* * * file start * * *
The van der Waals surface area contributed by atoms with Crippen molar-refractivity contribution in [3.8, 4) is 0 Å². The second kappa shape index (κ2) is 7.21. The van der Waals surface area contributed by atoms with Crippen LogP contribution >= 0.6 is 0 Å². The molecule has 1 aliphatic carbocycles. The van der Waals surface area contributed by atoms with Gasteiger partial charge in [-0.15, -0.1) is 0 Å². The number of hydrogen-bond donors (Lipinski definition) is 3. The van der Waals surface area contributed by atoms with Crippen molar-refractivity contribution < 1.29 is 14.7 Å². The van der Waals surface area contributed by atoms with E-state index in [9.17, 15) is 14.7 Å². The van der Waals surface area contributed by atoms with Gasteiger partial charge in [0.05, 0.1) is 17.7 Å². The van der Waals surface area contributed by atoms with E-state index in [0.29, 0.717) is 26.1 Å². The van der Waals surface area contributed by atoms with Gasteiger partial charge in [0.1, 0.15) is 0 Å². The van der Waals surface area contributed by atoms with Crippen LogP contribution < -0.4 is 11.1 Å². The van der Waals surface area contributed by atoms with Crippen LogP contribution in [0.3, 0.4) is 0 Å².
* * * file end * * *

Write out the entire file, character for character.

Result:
The van der Waals surface area contributed by atoms with Crippen molar-refractivity contribution in [3.8, 4) is 0 Å². The second kappa shape index (κ2) is 7.21. The van der Waals surface area contributed by atoms with Crippen LogP contribution >= 0.6 is 0 Å². The molecule has 1 aliphatic carbocycles. The van der Waals surface area contributed by atoms with Gasteiger partial charge in [-0.15, -0.1) is 0 Å². The number of hydrogen-bond donors (Lipinski definition) is 3. The van der Waals surface area contributed by atoms with Crippen molar-refractivity contribution < 1.29 is 14.7 Å². The van der Waals surface area contributed by atoms with E-state index in [9.17, 15) is 14.7 Å². The van der Waals surface area contributed by atoms with Gasteiger partial charge in [0.05, 0.1) is 17.7 Å². The van der Waals surface area contributed by atoms with E-state index in [0.29, 0.717) is 26.1 Å². The van der Waals surface area contributed by atoms with Gasteiger partial charge in [0.1, 0.15) is 0 Å². The van der Waals surface area contributed by atoms with Crippen LogP contribution < -0.4 is 11.1 Å². The van der Waals surface area contributed by atoms with Crippen LogP contribution in [0.3, 0.4) is 0 Å².